SIOUX CITY | Surrounded by baskets brimming with stuffed animals and dolls, Paige Crawford fixated on a strand of shiny pink beads as she sat cross-legged on the floor of her light green-painted playroom in her Northside home.
The 8-year-old cooed as she fidgeted with the necklace and gently moved her head from side to side, tossing her dark blond ponytail. A slight smile briefly washed across her face.
Paige has been fascinated by necklaces ever since she started reaching for objects around age 1. Her first toy was a bulky, multi-colored beaded necklace.
Before Paige developed muscle control, her mom, Kerry Hildring, said she would lie on her back motionless like a dissected frog with her hips retracted, her arms at her sides and her head turned.
"When laying on her back, she started reaching for it," Hildring said of the toy necklace.
At age 3, shortly after Paige entered preschool at Unity Elementary School, she rolled over.
At age 4, Paige was pulling herself up to stand.
At age 5, she discovered she could walk -- a seemingly inconceivable feat for a child doctors said early on would remain in a vegetative state for the rest of her life.
"She's been on the move ever since," Hildring said. "She's laid down for too many years, so now she's up and moving and getting into everything."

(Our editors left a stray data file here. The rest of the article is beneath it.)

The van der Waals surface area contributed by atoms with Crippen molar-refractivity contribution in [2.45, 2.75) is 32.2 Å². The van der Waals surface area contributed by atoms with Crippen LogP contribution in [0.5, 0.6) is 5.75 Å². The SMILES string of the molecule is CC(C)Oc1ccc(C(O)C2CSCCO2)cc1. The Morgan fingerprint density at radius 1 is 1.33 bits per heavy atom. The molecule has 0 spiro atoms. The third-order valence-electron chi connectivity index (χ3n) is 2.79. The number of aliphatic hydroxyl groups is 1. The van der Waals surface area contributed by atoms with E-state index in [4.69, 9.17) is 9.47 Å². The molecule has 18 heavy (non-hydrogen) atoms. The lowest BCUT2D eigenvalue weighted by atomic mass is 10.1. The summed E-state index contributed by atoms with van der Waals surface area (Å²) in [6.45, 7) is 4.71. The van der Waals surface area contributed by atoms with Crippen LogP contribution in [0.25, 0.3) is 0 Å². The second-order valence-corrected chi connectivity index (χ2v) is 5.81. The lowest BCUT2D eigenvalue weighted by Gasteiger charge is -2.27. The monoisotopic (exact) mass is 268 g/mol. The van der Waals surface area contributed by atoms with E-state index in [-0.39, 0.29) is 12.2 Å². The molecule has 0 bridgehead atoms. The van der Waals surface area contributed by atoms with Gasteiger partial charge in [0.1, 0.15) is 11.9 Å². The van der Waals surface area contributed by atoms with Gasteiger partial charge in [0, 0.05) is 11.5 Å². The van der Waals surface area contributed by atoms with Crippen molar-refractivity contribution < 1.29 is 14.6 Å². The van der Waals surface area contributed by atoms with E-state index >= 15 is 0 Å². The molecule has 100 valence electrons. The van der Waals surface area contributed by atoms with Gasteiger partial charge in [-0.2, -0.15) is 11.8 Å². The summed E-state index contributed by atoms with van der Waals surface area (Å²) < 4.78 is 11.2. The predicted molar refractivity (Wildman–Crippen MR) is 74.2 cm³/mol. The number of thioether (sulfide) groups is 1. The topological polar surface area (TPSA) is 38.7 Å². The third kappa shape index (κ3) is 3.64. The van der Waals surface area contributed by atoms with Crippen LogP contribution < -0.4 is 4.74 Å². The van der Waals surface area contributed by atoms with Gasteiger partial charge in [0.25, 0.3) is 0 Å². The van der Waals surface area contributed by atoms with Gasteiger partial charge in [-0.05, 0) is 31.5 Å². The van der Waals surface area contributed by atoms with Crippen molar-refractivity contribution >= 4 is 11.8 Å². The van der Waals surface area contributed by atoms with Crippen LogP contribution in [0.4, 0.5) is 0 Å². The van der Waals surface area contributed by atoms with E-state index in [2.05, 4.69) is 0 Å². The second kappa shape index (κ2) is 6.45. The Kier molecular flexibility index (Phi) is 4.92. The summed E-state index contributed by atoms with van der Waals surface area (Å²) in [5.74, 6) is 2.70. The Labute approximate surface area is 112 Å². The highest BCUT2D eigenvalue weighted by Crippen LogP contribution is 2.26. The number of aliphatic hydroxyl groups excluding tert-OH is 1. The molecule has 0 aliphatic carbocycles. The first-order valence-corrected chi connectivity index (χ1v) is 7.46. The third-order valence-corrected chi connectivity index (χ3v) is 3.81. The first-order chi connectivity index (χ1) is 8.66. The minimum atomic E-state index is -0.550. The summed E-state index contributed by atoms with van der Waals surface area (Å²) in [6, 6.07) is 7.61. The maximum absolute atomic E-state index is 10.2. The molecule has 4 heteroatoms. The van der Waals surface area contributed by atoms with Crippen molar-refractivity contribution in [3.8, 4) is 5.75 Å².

Although Paige now walks short distances with an unsteady gait, she can't talk and the food she eats must be pureed. Her body can't regulate temperature either. Even in the summertime, Paige wears footed pajamas and sleeps with a space heater in her room.
A few months ago, Paige started having seizure-like episodes up to eight times a day. This new symptom led doctors to finally diagnose her with PURA Syndrome, a genetic condition that was first described in medical literature in 2014. Only 53 people worldwide are known to have it -- Paige was the 51st to be diagnosed.
For eight years, Paige's condition remained a mystery. Hildring called it "Paige Syndrome."
Paige was born Nov. 13, 2007, at a Sioux City hospital. She seemed healthy until her blood sugar levels plummeted about an hour after birth.
"She was crying, kicking and moving. Then, within an hour she became very still and quiet," Hildring recalled. "They took her out and told me they would bring her right back to me and they never did."
Doctors performed ultrasounds, MRIs and blood work on baby Paige. They couldn't figure out what was wrong with her. Hildring said caffeine kept her daughter alive in an incubator in the neonatal intensive care unit.
Three and a half weeks later, Paige was transferred to an Omaha hospital. Before she left, medical staff told Hildring to give Paige a kiss goodbye because she might not survive the trip.
In Omaha, Paige saw an endocrinologist and a geneticist who ordered a slew of tests, which all came back normal. A week later, Paige was discharged with a heart and lung monitor and no answers.
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"They pretty much said, 'What you see is what you get, and she'll never amount to anything else,'" Hildring said.